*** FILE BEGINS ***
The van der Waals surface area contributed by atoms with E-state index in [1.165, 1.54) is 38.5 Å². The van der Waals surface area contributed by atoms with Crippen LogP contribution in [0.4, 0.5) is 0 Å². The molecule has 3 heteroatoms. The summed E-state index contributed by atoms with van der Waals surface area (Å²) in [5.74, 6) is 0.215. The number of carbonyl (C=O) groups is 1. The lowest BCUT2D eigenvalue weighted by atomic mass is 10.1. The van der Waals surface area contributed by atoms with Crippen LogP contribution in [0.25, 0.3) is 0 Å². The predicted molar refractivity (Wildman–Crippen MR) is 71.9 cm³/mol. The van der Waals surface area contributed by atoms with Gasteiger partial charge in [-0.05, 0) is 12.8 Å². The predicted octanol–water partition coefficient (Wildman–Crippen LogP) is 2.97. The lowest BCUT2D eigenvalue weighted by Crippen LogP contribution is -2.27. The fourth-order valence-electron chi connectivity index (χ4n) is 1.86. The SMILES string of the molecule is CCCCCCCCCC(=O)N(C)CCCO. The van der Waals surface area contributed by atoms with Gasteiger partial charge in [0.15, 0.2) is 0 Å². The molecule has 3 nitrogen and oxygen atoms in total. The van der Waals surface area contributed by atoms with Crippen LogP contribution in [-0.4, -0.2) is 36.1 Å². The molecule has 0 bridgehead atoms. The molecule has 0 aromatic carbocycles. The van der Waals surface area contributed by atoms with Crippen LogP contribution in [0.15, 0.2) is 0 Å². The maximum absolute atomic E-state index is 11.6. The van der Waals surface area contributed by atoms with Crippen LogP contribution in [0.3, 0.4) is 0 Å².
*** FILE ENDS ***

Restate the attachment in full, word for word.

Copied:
The van der Waals surface area contributed by atoms with E-state index in [1.165, 1.54) is 38.5 Å². The van der Waals surface area contributed by atoms with Crippen LogP contribution in [0.4, 0.5) is 0 Å². The molecule has 3 heteroatoms. The summed E-state index contributed by atoms with van der Waals surface area (Å²) in [5.74, 6) is 0.215. The number of carbonyl (C=O) groups is 1. The lowest BCUT2D eigenvalue weighted by atomic mass is 10.1. The van der Waals surface area contributed by atoms with Crippen LogP contribution in [0.25, 0.3) is 0 Å². The predicted molar refractivity (Wildman–Crippen MR) is 71.9 cm³/mol. The van der Waals surface area contributed by atoms with Gasteiger partial charge in [-0.05, 0) is 12.8 Å². The predicted octanol–water partition coefficient (Wildman–Crippen LogP) is 2.97. The lowest BCUT2D eigenvalue weighted by Crippen LogP contribution is -2.27. The fourth-order valence-electron chi connectivity index (χ4n) is 1.86. The SMILES string of the molecule is CCCCCCCCCC(=O)N(C)CCCO. The van der Waals surface area contributed by atoms with Gasteiger partial charge in [0.15, 0.2) is 0 Å². The molecule has 3 nitrogen and oxygen atoms in total. The van der Waals surface area contributed by atoms with Crippen LogP contribution in [-0.4, -0.2) is 36.1 Å². The molecule has 0 bridgehead atoms. The molecule has 0 aromatic carbocycles. The van der Waals surface area contributed by atoms with Crippen LogP contribution in [0.15, 0.2) is 0 Å². The maximum absolute atomic E-state index is 11.6. The van der Waals surface area contributed by atoms with Crippen LogP contribution in [0.3, 0.4) is 0 Å².